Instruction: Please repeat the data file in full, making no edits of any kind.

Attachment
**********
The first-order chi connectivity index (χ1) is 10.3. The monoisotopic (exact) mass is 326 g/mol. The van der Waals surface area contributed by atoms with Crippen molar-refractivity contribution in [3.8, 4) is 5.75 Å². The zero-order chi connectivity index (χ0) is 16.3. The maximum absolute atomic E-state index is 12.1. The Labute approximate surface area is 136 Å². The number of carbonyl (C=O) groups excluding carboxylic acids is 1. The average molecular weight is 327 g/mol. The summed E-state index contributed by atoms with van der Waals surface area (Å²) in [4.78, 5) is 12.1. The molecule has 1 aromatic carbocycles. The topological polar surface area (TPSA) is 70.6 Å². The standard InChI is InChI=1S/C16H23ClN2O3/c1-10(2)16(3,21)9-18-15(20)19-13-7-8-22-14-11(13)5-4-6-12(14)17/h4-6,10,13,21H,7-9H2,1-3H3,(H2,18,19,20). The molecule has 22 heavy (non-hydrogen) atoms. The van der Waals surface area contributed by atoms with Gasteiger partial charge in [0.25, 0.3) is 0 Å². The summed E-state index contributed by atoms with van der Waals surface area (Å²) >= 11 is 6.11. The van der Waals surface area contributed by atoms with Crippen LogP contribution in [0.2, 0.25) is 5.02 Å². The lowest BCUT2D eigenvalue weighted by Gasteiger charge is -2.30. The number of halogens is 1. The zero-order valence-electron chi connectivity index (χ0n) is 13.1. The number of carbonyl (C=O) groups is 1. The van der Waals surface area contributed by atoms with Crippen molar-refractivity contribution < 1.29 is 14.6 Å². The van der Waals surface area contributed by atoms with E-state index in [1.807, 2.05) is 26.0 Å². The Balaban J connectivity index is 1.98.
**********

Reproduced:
The first-order chi connectivity index (χ1) is 10.3. The monoisotopic (exact) mass is 326 g/mol. The van der Waals surface area contributed by atoms with Crippen molar-refractivity contribution in [3.8, 4) is 5.75 Å². The zero-order chi connectivity index (χ0) is 16.3. The maximum absolute atomic E-state index is 12.1. The Labute approximate surface area is 136 Å². The number of carbonyl (C=O) groups excluding carboxylic acids is 1. The average molecular weight is 327 g/mol. The summed E-state index contributed by atoms with van der Waals surface area (Å²) in [4.78, 5) is 12.1. The molecule has 1 aromatic carbocycles. The topological polar surface area (TPSA) is 70.6 Å². The standard InChI is InChI=1S/C16H23ClN2O3/c1-10(2)16(3,21)9-18-15(20)19-13-7-8-22-14-11(13)5-4-6-12(14)17/h4-6,10,13,21H,7-9H2,1-3H3,(H2,18,19,20). The molecule has 22 heavy (non-hydrogen) atoms. The van der Waals surface area contributed by atoms with Gasteiger partial charge in [0.25, 0.3) is 0 Å². The summed E-state index contributed by atoms with van der Waals surface area (Å²) >= 11 is 6.11. The van der Waals surface area contributed by atoms with Crippen LogP contribution in [0.2, 0.25) is 5.02 Å². The lowest BCUT2D eigenvalue weighted by Gasteiger charge is -2.30. The number of halogens is 1. The zero-order valence-electron chi connectivity index (χ0n) is 13.1. The number of carbonyl (C=O) groups is 1. The van der Waals surface area contributed by atoms with Crippen molar-refractivity contribution < 1.29 is 14.6 Å². The van der Waals surface area contributed by atoms with E-state index in [1.807, 2.05) is 26.0 Å². The Balaban J connectivity index is 1.98.